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Limited Choices Lead to Successful Projects

  After my post last week about doing creative projects many people wrote in to tell me that they were inspired to start a project. One accomplished artist wrote in to ask advice: Just looking for advice. After listening to the podcast on projects I’ve decided to take up the challenge. Over the years I’ve […]

Detail of the eye area. Dry strokes of paint stumbled over the top of dry lower layers take texture from the paper and create a fun broken-color effect that helps mimic the texture on a chicken's face.

Everyone Needs a Side Project

A few weeks ago my friend Danny Gregory called me up to discuss my thoughts about projects. Most readers know my Daily Dots—daily drawings of my Alaskan Malamute bitch Dottie made the last 4 and a half years of her  life. But friends and students know that I’m always engaged in whatever the latest project […]

Detail of plum.

In Context—Sketching while Sick

My hiatus has been a bit of a bust. Instead of catching up on my ongoing projects and starting a new one that I really wanted to jump into, I came down with a respiratory bug. I sketch even when I’m ill. Many may think that’s a waste of time and paper when you’re coughing […]

I  find that even a quick sketch of dogs will bring me out of a funk and get me back to focusing on actions I can take to turn things around. Dogs are about living in the present moment. If we can't live with them (and currently I don't have dogs) we can still remember and learn from them as we draw them. (These are two lovely dogs on Sktchy.)

Project Friday: How To Deal with Crappy Days in Your Visual Journal

Here’s a question I’m asked frequently: How do you deal with crappy days in your journal? Not long ago a student explained to me that when she kept a written journal she would often write about the stress and frustration in that journal, but then never look back at it.  She felt that her visual […]

Two quick pen sketches while I sat in the waiting room at the Allergist's.

In Context: At the Allergist’s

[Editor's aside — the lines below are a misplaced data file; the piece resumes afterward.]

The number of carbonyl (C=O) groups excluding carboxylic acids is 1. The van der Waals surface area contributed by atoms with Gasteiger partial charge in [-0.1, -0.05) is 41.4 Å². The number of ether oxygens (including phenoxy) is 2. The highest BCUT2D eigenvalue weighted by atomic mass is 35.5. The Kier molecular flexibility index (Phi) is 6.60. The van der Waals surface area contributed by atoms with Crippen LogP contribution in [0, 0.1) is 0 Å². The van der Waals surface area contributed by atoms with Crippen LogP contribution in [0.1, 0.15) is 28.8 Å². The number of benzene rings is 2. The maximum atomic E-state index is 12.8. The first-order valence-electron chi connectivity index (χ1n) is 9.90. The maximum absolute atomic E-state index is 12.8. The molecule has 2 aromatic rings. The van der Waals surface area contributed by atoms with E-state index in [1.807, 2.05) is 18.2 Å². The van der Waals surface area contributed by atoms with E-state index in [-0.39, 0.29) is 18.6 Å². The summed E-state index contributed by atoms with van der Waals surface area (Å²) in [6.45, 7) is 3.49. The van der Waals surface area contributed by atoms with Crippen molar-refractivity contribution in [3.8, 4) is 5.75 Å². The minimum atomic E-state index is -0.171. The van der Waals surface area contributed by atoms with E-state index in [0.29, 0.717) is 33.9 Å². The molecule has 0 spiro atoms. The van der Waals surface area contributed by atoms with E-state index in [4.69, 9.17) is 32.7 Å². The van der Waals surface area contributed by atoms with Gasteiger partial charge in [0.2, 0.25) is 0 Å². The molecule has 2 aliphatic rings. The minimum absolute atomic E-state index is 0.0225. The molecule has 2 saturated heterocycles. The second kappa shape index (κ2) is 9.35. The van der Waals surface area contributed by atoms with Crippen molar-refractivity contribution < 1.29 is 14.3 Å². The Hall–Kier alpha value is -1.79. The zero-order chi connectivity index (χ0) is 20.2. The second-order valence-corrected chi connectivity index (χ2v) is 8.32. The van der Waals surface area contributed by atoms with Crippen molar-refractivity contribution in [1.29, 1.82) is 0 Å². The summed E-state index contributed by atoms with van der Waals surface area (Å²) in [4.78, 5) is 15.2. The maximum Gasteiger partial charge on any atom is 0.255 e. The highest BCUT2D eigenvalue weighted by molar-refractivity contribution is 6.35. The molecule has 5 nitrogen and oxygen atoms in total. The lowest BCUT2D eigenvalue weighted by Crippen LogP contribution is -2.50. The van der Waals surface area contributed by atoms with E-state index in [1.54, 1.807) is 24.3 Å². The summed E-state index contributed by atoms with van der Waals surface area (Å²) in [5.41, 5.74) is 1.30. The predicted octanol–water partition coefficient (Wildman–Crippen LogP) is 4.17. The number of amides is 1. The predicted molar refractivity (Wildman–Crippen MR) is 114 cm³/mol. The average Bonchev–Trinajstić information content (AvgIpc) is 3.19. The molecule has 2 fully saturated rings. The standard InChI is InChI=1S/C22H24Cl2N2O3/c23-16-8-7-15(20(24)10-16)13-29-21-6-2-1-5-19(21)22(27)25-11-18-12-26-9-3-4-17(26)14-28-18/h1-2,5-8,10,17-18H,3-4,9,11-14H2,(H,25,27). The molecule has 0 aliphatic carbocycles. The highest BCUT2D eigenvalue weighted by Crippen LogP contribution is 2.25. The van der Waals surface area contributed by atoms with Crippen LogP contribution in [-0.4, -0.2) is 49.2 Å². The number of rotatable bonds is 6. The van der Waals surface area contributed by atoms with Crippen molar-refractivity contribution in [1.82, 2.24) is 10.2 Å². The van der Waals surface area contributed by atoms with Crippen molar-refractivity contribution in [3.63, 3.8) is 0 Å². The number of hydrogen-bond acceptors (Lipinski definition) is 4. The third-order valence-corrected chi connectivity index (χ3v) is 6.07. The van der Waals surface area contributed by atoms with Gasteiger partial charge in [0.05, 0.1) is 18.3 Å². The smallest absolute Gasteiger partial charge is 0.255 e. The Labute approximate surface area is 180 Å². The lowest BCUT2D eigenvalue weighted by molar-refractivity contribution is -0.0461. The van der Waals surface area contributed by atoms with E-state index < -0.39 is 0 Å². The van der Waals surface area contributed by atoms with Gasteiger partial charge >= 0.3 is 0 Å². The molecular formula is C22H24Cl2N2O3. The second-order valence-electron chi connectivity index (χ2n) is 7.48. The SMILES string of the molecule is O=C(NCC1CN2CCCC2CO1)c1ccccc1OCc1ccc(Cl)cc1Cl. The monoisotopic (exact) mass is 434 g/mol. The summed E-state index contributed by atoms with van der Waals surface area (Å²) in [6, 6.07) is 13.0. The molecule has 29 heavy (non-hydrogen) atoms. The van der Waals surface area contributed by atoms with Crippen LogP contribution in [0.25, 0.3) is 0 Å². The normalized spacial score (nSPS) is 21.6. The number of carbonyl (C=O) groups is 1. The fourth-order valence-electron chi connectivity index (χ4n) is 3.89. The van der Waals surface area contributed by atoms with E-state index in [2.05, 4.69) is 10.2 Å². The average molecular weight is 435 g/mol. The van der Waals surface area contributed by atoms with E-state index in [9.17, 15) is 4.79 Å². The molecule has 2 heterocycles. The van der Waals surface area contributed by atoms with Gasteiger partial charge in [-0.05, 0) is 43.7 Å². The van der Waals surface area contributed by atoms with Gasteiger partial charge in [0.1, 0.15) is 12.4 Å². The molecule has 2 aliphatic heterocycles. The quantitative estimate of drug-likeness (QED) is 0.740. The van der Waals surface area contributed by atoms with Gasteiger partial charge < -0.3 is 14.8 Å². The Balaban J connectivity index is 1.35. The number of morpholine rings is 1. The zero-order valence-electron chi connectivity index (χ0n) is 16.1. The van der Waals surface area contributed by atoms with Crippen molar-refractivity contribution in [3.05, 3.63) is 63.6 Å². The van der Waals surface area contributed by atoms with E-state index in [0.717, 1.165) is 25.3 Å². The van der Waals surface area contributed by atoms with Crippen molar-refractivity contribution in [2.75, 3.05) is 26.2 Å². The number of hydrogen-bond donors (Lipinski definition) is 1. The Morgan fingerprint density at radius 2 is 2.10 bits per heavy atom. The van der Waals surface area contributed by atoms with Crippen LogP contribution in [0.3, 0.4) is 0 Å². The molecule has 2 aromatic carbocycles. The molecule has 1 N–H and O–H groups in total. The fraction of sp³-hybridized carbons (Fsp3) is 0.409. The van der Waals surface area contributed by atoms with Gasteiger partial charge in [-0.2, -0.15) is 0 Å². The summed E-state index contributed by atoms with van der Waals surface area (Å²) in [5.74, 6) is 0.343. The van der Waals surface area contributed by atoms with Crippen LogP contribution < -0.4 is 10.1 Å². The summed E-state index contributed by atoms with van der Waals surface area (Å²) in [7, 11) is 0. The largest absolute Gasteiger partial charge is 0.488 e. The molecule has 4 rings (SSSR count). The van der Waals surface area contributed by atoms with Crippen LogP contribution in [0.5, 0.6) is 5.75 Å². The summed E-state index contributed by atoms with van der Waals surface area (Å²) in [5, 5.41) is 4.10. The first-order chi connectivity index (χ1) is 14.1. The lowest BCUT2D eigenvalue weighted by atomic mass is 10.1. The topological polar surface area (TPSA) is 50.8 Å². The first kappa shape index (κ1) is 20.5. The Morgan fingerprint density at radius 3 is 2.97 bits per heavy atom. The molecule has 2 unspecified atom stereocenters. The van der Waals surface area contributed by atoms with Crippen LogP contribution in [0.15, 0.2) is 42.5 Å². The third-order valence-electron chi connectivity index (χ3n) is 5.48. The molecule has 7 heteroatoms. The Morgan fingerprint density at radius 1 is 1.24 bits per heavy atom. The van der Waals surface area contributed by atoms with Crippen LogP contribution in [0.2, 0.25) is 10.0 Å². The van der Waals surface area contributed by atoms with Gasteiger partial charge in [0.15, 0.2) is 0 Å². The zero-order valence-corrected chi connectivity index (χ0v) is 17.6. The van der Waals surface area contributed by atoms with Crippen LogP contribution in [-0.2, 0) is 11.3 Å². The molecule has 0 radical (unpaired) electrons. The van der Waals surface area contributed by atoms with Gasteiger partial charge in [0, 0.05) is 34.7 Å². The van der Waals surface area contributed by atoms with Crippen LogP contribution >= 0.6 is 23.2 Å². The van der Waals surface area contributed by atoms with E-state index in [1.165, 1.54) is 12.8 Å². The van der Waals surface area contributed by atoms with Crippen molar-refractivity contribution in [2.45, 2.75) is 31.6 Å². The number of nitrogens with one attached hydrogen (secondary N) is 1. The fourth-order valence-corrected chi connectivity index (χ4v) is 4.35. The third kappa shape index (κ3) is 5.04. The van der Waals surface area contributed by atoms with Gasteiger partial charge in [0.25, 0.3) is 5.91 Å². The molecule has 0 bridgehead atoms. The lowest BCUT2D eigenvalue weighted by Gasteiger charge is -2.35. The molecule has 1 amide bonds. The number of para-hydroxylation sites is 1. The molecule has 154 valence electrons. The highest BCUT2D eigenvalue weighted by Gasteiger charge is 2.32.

Sometimes it’s the line or angle or shape of a subject that attracts us. We need to get it down as quickly as possible because we don’t know when the subject will leave. (My first subject was called away before I could do any development.) Sometimes it’s the volume or brilliance of something contrasted against […]

Pen and watercolor sketch, with acrylic marker background, done over a note Dick left me, which I'd previously stuck in my journal.

At Least I Wasn’t Abducted By Aliens: Keeping Your Sense of Humor and Productivity

Note: This blog post was originally set to run during the second week of January but technical issues with the blog delayed it. This version was edited for publication today. Anyone who bothered to stop by or call me from October through January this year knew things were tough. I was beyond grumpy because of […]

My sketch of Dick when I was in the emergency. I can see by the line that it is less fluid than normal, stopping almost artificially and turning at various points in a way I don't usually do. Additional there are restatements that I've obviously zoned out in—making more and more marks in one area instead of balancing marks across the surface. And there are several places where I can see and remember I made marks even though I was telling myself, "Don't." I just couldn't hear myself through the pain.

Why Drawing Practice Matters and What Your Line Can Tell You

Readers of my blog know that I love observing my process. I can’t help myself. Even during emergencies. I think you can learn a lot about yourself and find ways to always sketch. On November 19 I fell in a friend’s foyer. I was rushing across the foyer to my fanny pack to change my […]

Direct brush watercolor sketch on a 4 x 6 inch scrap of book board that was gessoed before sketching.

Five Things To Do When You’ve Got Paper That’s Just Too Bad To Work With

My recent series on Zeta paper in the Stillman & Birn sketchbooks generated a lot of mail about paper. I know a lot of people get part way into a journal, find they aren’t enjoying the paper and feel constrained about wasting the paper by simply jumping to a new journal. I think to stay […]

Diners at one of my favorite restaurants—while I wait for my take-out order to be ready. (In the smallest Hahnemühle Nostalgie journal with a .1 Staedtler Pigment Liner.

Drawing Practice: Two Things to Try When You’re Sick

We all catch a cold, come down with the flu, sprain a muscle or two, even break a bone now and then. But it’s still important to keep up with your drawing habit. I had a particularly rough time keeping up my daily practice the past few weeks. A cold went to bronchitis and my […]

A full spread sketch in the largest Hahnemühle Nostalgie sketchbook. I used a Bienfang Magenta watercolor brush pend to start and did the comb and wattles and area around the eye. A little different approach for me because I usually start with the eye. Then I decided to paint some of the features, add color to the background, and also add some stenciling detail to the background.

When Do You Stop? When Is A Drawing Finished

I think the number one question I get from students is: “When do I know my drawing is finished?” Most people aren’t going to like the answer. You’ll know after you’ve taken a ton of sketches past the point of no return. Here’s the thing, you’re asking a question that involves choices both stylistic choices […]

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